Getting Spiritual in Laos

We arrive in Luang Prabang, Laos, after a one hour flight from Hanoi, Vietnam. A taxi drops us off at the hostel. We leave for dinner. Walking around the area, there’s no honking, no traffic; it’s calm. Initially it makes me uncomfortable for some reason, having come from the busy streets of Hanoi – lots of motorbikes, honking, open shops, people everywhere, eating and drinking on the street stalls. There is none of that in Luang Prabang.

That feeling quickly goes away as I discover the spiritual side of Laos.

One morning I wake up at 5:30am, to watch the famous alms giving ceremony. We walk out to the main road, and we see locals waiting for the monks to arrive. And soon the monks arrive, carrying large bowls. The people on the sidewalk, give a handful of food to each monk. It lasts for about 30 minutes.



The food collected is what the monks will eat for the day, for breakfast and lunch. I find it interesting that locals show up everyday, so early, to feed the monks. It feels very communal, very intimate. As a tourist, I make sure to observe from a distance, curious, but not rude. Some tourists get too close, taking photos, which alters the mood for the monks. Some tourists do buy food from street vendors in the morning, and offer it to the monks; while this is a nice gesture, the monks cannot become dependent on the ups and downs of tourism over the year for food. Depending on the local community is more stable in this respect.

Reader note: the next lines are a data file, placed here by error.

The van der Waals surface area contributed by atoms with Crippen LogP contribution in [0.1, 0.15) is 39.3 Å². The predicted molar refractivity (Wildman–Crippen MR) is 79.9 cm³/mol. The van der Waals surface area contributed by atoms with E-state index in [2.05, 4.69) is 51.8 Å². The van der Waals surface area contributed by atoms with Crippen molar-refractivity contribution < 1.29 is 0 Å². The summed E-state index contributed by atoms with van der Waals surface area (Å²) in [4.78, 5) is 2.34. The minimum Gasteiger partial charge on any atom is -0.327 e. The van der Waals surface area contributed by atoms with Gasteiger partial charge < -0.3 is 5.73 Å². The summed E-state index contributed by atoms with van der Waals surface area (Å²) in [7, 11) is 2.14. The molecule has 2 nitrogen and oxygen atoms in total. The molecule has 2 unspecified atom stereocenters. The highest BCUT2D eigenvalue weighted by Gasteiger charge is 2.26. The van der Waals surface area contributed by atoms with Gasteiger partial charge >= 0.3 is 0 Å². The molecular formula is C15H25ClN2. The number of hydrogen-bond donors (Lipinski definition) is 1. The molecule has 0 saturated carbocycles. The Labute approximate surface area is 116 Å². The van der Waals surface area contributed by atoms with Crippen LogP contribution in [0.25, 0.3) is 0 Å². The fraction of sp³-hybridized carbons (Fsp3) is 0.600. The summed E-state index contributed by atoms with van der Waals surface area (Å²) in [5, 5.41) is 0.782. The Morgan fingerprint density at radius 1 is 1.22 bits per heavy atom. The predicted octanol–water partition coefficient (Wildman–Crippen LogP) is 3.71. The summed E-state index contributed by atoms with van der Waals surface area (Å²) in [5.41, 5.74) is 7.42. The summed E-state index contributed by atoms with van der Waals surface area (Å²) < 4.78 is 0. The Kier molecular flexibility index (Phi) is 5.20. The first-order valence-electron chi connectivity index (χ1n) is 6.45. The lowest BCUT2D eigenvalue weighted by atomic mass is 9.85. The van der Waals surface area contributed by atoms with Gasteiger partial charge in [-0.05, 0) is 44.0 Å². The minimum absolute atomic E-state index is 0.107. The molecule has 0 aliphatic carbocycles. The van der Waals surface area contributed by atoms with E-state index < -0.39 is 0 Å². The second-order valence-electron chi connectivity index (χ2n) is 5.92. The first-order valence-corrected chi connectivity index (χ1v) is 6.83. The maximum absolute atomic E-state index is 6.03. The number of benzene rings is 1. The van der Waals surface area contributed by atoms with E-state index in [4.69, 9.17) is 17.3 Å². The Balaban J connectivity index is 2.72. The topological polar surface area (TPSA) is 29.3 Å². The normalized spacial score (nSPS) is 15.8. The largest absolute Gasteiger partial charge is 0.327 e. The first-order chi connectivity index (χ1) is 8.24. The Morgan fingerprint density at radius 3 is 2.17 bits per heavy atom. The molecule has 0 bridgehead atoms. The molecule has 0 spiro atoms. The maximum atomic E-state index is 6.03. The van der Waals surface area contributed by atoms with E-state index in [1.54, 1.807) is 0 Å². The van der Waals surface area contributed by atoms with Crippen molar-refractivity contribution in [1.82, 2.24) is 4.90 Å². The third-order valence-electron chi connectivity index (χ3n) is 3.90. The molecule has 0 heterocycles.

Why is the community so generous? One reason may be that practically every man in Laos goes through monk hood once, from a month to years. When these men leave monkhood and later find a job, they may feel inclined to give. Another reason is that they find value in Buddhism, and are motivated to support their religion. And thats why there are so many beautiful wats in the region.

I spend the remainder days bicycling around the small town, surrounded by the Mekong river.


I visit the many wats, meditating in some of them, and appreciating the spiritual energy of the region. Unfortunately I don’t remember the names of the various wats, but hopefully you can just enjoy photos of the various wats I visited below.

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A selfie is nice once in a while, right?



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I love the nagas (seven-headed serpent) and red and gold interior in the wat below.

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Wat Pa Phon Phao

I was able to remember the name of this one!


The inside of the above temple:


I was sitting in the temple above, and decided to meditate for 30 minutes. A few minutes into it, the monks started playing some magnificent music. I wish I had caught more than 5 seconds of it.

Next stop: the capital of Laos: Vientiane.


9 thoughts on “Getting Spiritual in Laos

  1. Great photos! Is the temple with your selfie red, black, or both? (It looks red in your selfie but black in the one right after!).

    The setup of the temples on the inside really reminds me of ancient Indian temples (like Kajuraho).

  2. Those are great photos of so many different Wats! They look unbelievably clean, museum-like from what I can see in the photos. Do you know if the Wats are used by the locals as a place of worship/spirituality?

    And props for not getting in the monks’ faces during the alms giving ceremony! There should almost be a book on “responsible tourism” to prevent tourists from being so disrespectful.

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